Over at Baseball Prospectus, they give the Red Sox just a 27.3 percent chance of winning the AL East, but they give them a 63.2 percent chance of taking the Wild Card. That's why, from Boston's perspective, their most important games don't come against the division-leading Rays. The more realistic goal is taking the Wild Card. They don't play the Twins again this season, but they do tangle with the White Sox at the end of the month. The good news is that the Sox play most of their remaining games at home; the bad news is that their opponents are generally quite tough.

And if you think Bartolo Colon is going to be their savior, you have reason to be optimistic. Except he only threw 23 of 40 pitches for strikes. He's not ready yet.

Wednesday, August 20, 2008

Aren't Both Teams Affected By This?

In today's Buster Olney blog (Insider required), he says:

The folks who run the Reds know that the patience of their fans is running out, writes John Erardi.

If the Reds are serious about reconstruction, here's the first thing they should do: Reconstruct the ballpark. Blow out the first 10 rows of seats in left and right field and make the place play bigger, for the benefit of pitching. As currently constructed, Cinergy Field is as conducive to winning as Coors Field was in the 1990s, before the humidor.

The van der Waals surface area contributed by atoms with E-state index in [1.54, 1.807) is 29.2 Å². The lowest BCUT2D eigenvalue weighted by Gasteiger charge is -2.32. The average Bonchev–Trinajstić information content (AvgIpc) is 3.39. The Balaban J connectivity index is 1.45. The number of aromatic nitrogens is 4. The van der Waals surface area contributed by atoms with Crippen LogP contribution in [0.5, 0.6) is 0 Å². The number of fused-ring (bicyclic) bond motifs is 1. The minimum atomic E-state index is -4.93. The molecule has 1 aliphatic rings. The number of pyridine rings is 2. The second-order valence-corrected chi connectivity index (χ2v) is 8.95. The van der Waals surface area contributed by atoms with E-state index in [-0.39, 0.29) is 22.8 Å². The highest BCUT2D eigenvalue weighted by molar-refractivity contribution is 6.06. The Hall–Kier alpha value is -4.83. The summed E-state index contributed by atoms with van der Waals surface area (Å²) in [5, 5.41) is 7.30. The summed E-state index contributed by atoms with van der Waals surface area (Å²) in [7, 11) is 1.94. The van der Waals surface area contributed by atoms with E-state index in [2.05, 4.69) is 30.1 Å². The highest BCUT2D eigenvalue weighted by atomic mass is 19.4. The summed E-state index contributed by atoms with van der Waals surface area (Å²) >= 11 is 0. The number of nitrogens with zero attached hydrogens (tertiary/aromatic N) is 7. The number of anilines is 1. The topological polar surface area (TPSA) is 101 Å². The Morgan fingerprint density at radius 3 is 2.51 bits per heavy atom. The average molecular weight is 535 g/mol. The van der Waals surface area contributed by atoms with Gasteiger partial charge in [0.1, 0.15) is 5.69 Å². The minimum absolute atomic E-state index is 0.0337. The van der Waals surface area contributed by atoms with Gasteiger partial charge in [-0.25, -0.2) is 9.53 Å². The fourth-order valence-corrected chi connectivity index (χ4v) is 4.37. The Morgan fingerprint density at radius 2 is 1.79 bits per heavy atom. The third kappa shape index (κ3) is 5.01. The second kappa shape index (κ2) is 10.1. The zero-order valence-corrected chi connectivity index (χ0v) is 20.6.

I've never quite understood this logic. Wouldn't the away teams be just as affected by this as the home teams? I mean, they're conducive to someone winning; why not the home team? This seems like a lame excuse for your team sucking. Build a better team.

Am I wrong?

Monday, August 18, 2008

Random Notes

Player A: 261 at-bats, .268/.355/.330/.685, 22 RBI
Player B: 132 at-bats, .318/.377/.492/.870, 30 RBI

Who is your shortstop for 2009? Player A (Julio Lugo), or Player B (Jed Lowrie)? I know that Lowrie will go through some slumps. He's not likely to finish with an .870 OPS. But there's no way he's as bad as Lugo. His minor league line was .287/.381/.447/.827.

Ollie from Big Brother 10 looks just like Barry Bonds. You can look up some pictures, but there aren't any good ones of Ollie. Just watch the show.

Curt Schilling is tired and contemplating retirement. Prediction: he'll sign with a contender in June or July of 2009, possibly even the Red Sox.

Wednesday, August 13, 2008

Fuzzy Math on WEEI

This afternoon on WEEI, the guys were talking about how good Johan Santana has been this year, and how much better his record would be had he gone to the Yankees. Currently at 10-7, Ordway said the Mets bullpen had blown 5 of his wins in the 9th inning.

Ordway: "You know how good his record would be if he played for the Yankees?"